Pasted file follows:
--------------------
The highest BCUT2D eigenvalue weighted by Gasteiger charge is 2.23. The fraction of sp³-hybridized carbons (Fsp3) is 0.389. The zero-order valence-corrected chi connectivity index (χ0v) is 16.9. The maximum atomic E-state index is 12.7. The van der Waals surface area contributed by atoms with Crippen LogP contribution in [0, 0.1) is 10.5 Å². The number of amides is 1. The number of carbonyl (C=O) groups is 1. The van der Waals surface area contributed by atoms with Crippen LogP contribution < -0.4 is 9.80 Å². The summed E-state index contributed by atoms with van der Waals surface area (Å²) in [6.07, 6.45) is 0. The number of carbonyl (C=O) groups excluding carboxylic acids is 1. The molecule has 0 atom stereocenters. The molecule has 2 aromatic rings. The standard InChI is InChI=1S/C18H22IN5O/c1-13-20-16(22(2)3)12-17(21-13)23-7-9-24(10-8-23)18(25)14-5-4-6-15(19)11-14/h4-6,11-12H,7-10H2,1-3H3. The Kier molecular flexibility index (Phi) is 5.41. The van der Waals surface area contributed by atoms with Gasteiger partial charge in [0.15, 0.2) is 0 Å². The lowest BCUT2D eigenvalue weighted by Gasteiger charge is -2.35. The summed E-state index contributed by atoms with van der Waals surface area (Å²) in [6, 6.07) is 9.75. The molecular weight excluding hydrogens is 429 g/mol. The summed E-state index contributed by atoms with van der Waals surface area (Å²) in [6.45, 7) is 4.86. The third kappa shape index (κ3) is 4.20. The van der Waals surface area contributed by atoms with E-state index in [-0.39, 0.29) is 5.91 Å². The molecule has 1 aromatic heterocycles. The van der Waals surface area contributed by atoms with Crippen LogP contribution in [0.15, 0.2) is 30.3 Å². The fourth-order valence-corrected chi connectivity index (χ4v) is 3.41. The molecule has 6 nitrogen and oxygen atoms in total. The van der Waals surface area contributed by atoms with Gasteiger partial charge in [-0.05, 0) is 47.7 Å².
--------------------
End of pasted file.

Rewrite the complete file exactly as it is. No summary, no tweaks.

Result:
The highest BCUT2D eigenvalue weighted by Gasteiger charge is 2.23. The fraction of sp³-hybridized carbons (Fsp3) is 0.389. The zero-order valence-corrected chi connectivity index (χ0v) is 16.9. The maximum atomic E-state index is 12.7. The van der Waals surface area contributed by atoms with Crippen LogP contribution in [0, 0.1) is 10.5 Å². The number of amides is 1. The number of carbonyl (C=O) groups is 1. The van der Waals surface area contributed by atoms with Crippen LogP contribution < -0.4 is 9.80 Å². The summed E-state index contributed by atoms with van der Waals surface area (Å²) in [6.07, 6.45) is 0. The number of carbonyl (C=O) groups excluding carboxylic acids is 1. The molecule has 0 atom stereocenters. The molecule has 2 aromatic rings. The standard InChI is InChI=1S/C18H22IN5O/c1-13-20-16(22(2)3)12-17(21-13)23-7-9-24(10-8-23)18(25)14-5-4-6-15(19)11-14/h4-6,11-12H,7-10H2,1-3H3. The Kier molecular flexibility index (Phi) is 5.41. The van der Waals surface area contributed by atoms with Gasteiger partial charge in [0.15, 0.2) is 0 Å². The lowest BCUT2D eigenvalue weighted by Gasteiger charge is -2.35. The summed E-state index contributed by atoms with van der Waals surface area (Å²) in [6, 6.07) is 9.75. The molecular weight excluding hydrogens is 429 g/mol. The summed E-state index contributed by atoms with van der Waals surface area (Å²) in [6.45, 7) is 4.86. The third kappa shape index (κ3) is 4.20. The van der Waals surface area contributed by atoms with E-state index in [-0.39, 0.29) is 5.91 Å². The molecule has 1 aromatic heterocycles. The van der Waals surface area contributed by atoms with Crippen LogP contribution in [0.15, 0.2) is 30.3 Å². The fourth-order valence-corrected chi connectivity index (χ4v) is 3.41. The molecule has 6 nitrogen and oxygen atoms in total. The van der Waals surface area contributed by atoms with Gasteiger partial charge in [-0.05, 0) is 47.7 Å².